The Non-Observed Economy in Israel
Author: Labib Shami Policy Research

Executive Summary

This study estimates the size of Israel’s non-observed economy – also known as the black or shadow economy – using a currency demand approach that is modified for the Israeli economy. Such estimates are important because the unreported economic activity from the non-observed economy erodes the tax base, and is likely to lead to greater public debt and a decrease in the scope and quality of public services.

The study finds that the share of the non-observed economy out of GDP has been declining in Israel in recent years, that the share of the tax evasion component within the non-observed economy has been on a downward trend over the last decade while the crime component has been on a clear upward trend, and that indirect taxes and transfer allowances contribute to the expansion of the non-observed economy in Israel.

Estimating the size of the non-observed economy

The non-observed economy includes all economic activity where the resulting income evades the tax authorities and government supervision. It is defined by the OECD as having four main components: underground production (legal, but hidden); illegal production; informal sector production (by unregistered agents); and statistical underground (unreported economic activity due to deficiencies in government data collection).

  • According to estimates, the non-observed economy represents about 12% of economic activity in Anglo Saxon countries, 20%-30% in Southern Europe, and 40% in developing countries.
  • The OECD survey of member countries’ non-observed economies estimated Israel’s non-observed economy in 2008 at about 6.6% of GDP (not including “illegal production”).
  • The OECD survey shows that 45% of Israel’s non-observed economy in 2008 was from statistical underground, about 33% was from underground production, and almost 22% was from informal sector production.
  • Other international estimates place the size of the non-observed economy in Israel between 1995 and 2015 between 23% and 19% of GDP.

Israel’s non-observed economy as measured by the currency demand approach

The modified currency demand approach employed in the study uses the ratio between total cash withdrawals from the public’s personal checking accounts and total non-cash transactions in order to allow for the measurement of the demand for anonymous payments against every shekel used to pay transactions that are traceable. This is based on the central assumption that business transactions in the non-observed economy are based on cash transactions. In addition, this study is the first to include the influence of the type of tax (direct, indirect, or transfer payments) as well as the impact of illegal activities on the size of the non-observed economy in Israel.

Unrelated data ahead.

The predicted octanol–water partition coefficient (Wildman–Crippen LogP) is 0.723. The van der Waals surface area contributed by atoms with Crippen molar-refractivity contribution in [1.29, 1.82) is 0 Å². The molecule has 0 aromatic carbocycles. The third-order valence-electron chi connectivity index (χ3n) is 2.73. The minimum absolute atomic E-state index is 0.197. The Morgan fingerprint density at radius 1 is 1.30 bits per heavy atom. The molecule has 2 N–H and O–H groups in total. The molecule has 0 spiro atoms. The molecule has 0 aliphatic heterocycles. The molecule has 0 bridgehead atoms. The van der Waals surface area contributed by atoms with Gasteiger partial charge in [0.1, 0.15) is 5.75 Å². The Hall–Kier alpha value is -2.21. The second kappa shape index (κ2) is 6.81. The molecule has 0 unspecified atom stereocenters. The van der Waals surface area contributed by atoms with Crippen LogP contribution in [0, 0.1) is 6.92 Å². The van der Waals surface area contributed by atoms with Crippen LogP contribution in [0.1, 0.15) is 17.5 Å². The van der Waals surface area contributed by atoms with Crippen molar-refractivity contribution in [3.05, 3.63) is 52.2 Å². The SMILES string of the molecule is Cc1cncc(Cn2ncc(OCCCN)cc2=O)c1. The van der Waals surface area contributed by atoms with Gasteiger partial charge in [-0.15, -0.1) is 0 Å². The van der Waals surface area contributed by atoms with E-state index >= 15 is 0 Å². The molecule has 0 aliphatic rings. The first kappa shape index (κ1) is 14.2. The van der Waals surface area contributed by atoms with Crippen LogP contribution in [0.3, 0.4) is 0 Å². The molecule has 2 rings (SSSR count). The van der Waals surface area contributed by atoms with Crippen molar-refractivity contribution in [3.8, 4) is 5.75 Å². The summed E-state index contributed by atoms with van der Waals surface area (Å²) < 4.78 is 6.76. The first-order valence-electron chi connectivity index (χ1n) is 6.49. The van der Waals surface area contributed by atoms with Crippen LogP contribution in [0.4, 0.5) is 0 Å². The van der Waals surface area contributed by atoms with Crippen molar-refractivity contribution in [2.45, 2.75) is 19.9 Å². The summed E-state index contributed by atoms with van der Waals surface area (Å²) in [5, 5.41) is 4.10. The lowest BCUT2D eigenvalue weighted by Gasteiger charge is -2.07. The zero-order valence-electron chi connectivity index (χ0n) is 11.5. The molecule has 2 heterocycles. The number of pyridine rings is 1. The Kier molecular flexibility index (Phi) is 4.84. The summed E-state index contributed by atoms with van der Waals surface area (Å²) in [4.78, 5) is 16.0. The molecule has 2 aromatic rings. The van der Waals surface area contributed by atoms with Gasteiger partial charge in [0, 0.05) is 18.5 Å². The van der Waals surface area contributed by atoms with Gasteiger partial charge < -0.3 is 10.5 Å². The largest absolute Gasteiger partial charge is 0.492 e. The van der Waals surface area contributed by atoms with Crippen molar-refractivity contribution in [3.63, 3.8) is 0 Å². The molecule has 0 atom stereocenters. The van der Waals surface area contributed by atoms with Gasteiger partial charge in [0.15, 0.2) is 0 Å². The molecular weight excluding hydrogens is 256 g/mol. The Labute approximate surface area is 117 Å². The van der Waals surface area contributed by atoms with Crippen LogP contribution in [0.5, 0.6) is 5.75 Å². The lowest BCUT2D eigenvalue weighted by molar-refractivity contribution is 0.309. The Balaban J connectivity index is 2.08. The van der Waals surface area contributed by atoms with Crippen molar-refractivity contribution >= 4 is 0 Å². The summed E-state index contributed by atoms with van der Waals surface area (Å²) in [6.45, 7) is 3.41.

• The model shows that the size of the non-observed economy in Israel declined from 14% in 1996 to 10% in 2018, resulting in a non-observed economy of NIS 134 billion in 2018.

  • The share of tax evasion in the economy has declined in the past decade, standing at only 1% of GDP in 2018. This is due to a decrease in cash withdrawals from personal checking accounts and an increase in non-cash business transactions since 2016, alongside a decline in the tax burden over the past decade.
  • Indirect taxes and transfer allowances to households – child allowances, unemployment benefits, and income assurance payments – contribute to the expansion of the non-observed economy. This happens both because income-based benefits encourage people to evade reporting income in order to ensure their entitlement and because indirect taxes, like VAT, contribute to a preference to pay with cash.
  • Alongside the decline in the share of tax evasion, the share of criminal activity in the non-observed economy rose over the past two decades, reaching 90% of the non-observed economy in the past two years.

Factors affecting Israel’s non-observed economy

One method of depressing the non-observed economy proposed in the past few years, by policy makers around the world, is the idea of eliminating cash transactions.

  • As of the first of January 2019, a new law went into effect limiting the use of cash in accordance with the recommendations of the Locker Committee (2014).
  • The law sets an upper limit for the use of cash in transactions of NIS 11,000 for a business and NIS 50,000 for a private individual, and limits the use of blank or open checks.
  • Implementing the policy improperly could hurt Israel’s weakest populations and deepen the gaps between the rich and the poor.

It is reasonable to assume that the outbreak of the coronavirus crisis will affect the non-observed economy in Israel.

  • The study’s model estimates that the share of Israel’s non-observed economy peaked during the world-wide economic crisis of 2008, reaching 18% of GDP. It is therefore likely that during the current economic crisis, the extent of which is not yet completely known, the share of the non-observed economy will grow.
  • The budget that has been allocated to lessen individuals’ economic distress in 2020 (NIS 135.5 billion) has been distributed through grants, some of which have eligibility requirements. This is likely to encourage small business owners to hide income in order to meet the requirements, and thus to increase the size of the non-observed economy.
  • Small businesses and workers operating in the non-observed economy will not benefit from grants related to the coronavirus crisis, since their incomes are unreported to the authorities.